The death of the Duke initiated Operation Forth Bridge, a plan detailing procedures including the dissemination of information, national mourning, and his funeral. The Duke had indicated wishes for a smaller funeral, though amendments were still made to the plan to bring his service in line with COVID-19 regulations, including quarantine for members of the Duke's family travelling from abroad.
Representatives of nations and groups around the world sent condolences to the Queen, the British people, and citizens of the Commonwealth. Flowers and messages of condolence were left by the public at Buckingham Palace and Windsor Castle, with members of the royal family publicly paying tribute to the Duke in the days after his death.
Three weeks after his return from hospital, his death was announced by the royal family at noon BST on 9 April 2021, with the release of a statement saying he had "died peacefully" that morning at Windsor Castle. The Duke's daughter-in-law, Sophie, Countess of Wessex, described his death as "...so gentle. It was just like somebody took him by the hand and off he went." The Queen was reportedly at her husband's bedside when he died.
The Royal Standard flying at full-mast at Windsor Castle on 11 April
The press release was issued at midday. The BBC suspended all non-children's programming until at least 6 pm on 9 April, and replaced it with respectful programming following the announcement. On the radio, the broadcasts were changed first to the national anthem, and then to sombre music. The BBC's television channels adopted special reports on the Duke's life. On BBC News, presenter Martine Croxall interrupted the rolling reports to announce the Duke's death. She removed her necklace before the channel briefly cut to images of the Duke to allow her to change into black; all BBC channels then assumed the BBC News feed for the report.
To announce the news on BBC One, the broadcast went dark, with a simple title card then appearing and announcing a news report would follow. Croxall announced the death of the Duke again before reading the press release. After the announcement, an image of the Duke was shown, with the national anthem played. Croxall was replaced by BBC News' lead anchor Huw Edwards for the BBC News at One. On ITV, a live interview on This Morning was interrupted, with host Eamonn Holmes quietly informed of the death by crew members in order to announce the news. He brought the programme to an end and the network changed its feed to ITN for Lucrezia Millarini to announce the news. The other major British broadcasters, Channel 4 and Channel 5, had similar responses, and all networks suspended regular programming until various times in the afternoon and evening of 9 April; programming on BBC Four was suspended for the entire day. BBC television presenters have black clothing on hand in the case of sudden high-profile deaths, and a BBC guideline saw all presenters and guests, during suspended programming, wearing black. On BBC channels, presenters were still dressed in black over the weekend following the Duke's death and on 12 April, while ITV presenters on Good Morning Britain on that date were not. Channel 4 was later criticised for continuing with much of its planned schedule on the evening of 9 April, but both the BBC and ITV received a flood of viewer complaints for postponing or cancelling their regular programmes to allow continuous coverage. Viewer ratings fell across the television networks except Channel 4, which gained viewers. By 13 April, the BBC had received nearly 111,000 complaints over its coverage, overtaking Jerry Springer: The Opera as Britain's most complained about broadcast.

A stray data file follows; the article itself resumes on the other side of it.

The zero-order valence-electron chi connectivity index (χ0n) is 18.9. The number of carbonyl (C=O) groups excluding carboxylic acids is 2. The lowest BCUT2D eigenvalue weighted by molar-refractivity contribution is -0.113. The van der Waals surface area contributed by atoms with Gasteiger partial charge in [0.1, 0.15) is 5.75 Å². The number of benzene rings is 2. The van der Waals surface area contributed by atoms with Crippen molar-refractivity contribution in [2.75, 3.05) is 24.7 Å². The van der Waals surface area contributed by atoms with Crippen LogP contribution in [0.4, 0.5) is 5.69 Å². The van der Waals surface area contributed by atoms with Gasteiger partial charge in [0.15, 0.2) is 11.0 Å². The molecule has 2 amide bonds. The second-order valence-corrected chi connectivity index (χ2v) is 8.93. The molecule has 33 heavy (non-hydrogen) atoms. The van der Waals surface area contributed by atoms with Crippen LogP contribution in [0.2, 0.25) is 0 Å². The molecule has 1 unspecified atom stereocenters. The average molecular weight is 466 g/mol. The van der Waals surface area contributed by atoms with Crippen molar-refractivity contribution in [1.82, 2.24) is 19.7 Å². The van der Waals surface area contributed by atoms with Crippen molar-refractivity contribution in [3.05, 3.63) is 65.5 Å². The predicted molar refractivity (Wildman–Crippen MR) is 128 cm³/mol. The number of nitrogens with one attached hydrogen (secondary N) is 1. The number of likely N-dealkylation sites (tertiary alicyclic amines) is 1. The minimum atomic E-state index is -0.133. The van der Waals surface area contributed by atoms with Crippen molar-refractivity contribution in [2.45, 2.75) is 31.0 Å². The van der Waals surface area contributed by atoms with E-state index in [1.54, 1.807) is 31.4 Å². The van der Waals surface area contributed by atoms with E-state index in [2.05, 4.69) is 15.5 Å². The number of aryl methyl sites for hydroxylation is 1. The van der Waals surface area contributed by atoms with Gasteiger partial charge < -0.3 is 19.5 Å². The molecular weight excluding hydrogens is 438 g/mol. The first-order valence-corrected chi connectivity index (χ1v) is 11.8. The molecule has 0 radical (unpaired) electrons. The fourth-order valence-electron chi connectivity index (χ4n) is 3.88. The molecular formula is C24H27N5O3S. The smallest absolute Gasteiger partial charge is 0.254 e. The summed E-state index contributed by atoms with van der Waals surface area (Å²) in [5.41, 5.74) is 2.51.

At 6 pm on 9 April, the tenor bell of Westminster Abbey began ringing, and was tolled once every minute for 99 minutes, to reflect the Duke's lifespan.
Plans for the funeral, which occurred on 17 April, a Saturday, included the Duke's coffin being carried by the Grenadier Guards to the State Entrance of Windsor Castle before being taken to the West Steps of St George's Chapel at 2:45 pm on a custom-built Land Rover Defender hearse in Edinburgh green that the Duke helped design. The Quadrangle, the point from which the coffin departed, was lined by the Household Cavalry, the Foot Guards, as well as military detachments from units with special links to the Duke. Defence advisors from Australia, Canada, New Zealand, and Trinidad and Tobago were also present, representing the Duke's links to units in their respective countries. The coffin was draped with his personal standard, carried his naval cap and his sword, and had a wreath of white roses and lilies placed on it with a note written by the Queen. The band of the Grenadier Guards led the procession from the Quadrangle to Horseshoe Cloister, followed by military commanders and chiefs of staff.
At the West Steps of the chapel, which were lined by the Household Cavalry, eight pallbearers from the Royal Marines carried the coffin. A guard of honour and band from the Rifles Regiment played the national anthem and the Royal Navy pipers piped the side at 2:53 pm, followed by a national minute's silence at 3 pm. Around 730 members of the Armed Forces were present at Windsor Castle, including four military bands.